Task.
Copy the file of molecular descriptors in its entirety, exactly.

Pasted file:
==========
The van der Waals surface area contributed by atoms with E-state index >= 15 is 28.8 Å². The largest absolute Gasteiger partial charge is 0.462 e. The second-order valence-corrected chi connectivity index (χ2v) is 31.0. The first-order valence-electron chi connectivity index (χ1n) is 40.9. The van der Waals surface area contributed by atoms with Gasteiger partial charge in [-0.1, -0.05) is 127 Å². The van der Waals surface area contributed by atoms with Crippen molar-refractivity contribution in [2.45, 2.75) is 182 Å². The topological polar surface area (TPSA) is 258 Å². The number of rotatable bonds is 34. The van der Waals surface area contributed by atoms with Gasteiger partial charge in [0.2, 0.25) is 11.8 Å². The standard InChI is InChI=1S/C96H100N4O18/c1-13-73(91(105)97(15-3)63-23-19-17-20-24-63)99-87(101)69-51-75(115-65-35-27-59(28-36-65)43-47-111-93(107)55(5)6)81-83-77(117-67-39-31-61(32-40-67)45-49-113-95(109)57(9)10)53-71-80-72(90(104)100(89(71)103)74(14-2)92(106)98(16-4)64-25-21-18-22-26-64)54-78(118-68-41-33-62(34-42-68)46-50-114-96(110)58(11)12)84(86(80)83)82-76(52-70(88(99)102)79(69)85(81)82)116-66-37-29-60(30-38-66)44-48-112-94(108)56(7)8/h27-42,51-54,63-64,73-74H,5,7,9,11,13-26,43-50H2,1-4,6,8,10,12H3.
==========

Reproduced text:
The van der Waals surface area contributed by atoms with E-state index >= 15 is 28.8 Å². The largest absolute Gasteiger partial charge is 0.462 e. The second-order valence-corrected chi connectivity index (χ2v) is 31.0. The first-order valence-electron chi connectivity index (χ1n) is 40.9. The van der Waals surface area contributed by atoms with Gasteiger partial charge in [-0.1, -0.05) is 127 Å². The van der Waals surface area contributed by atoms with Crippen molar-refractivity contribution in [2.45, 2.75) is 182 Å². The topological polar surface area (TPSA) is 258 Å². The number of rotatable bonds is 34. The van der Waals surface area contributed by atoms with Gasteiger partial charge in [0.2, 0.25) is 11.8 Å². The standard InChI is InChI=1S/C96H100N4O18/c1-13-73(91(105)97(15-3)63-23-19-17-20-24-63)99-87(101)69-51-75(115-65-35-27-59(28-36-65)43-47-111-93(107)55(5)6)81-83-77(117-67-39-31-61(32-40-67)45-49-113-95(109)57(9)10)53-71-80-72(90(104)100(89(71)103)74(14-2)92(106)98(16-4)64-25-21-18-22-26-64)54-78(118-68-41-33-62(34-42-68)46-50-114-96(110)58(11)12)84(86(80)83)82-76(52-70(88(99)102)79(69)85(81)82)116-66-37-29-60(30-38-66)44-48-112-94(108)56(7)8/h27-42,51-54,63-64,73-74H,5,7,9,11,13-26,43-50H2,1-4,6,8,10,12H3.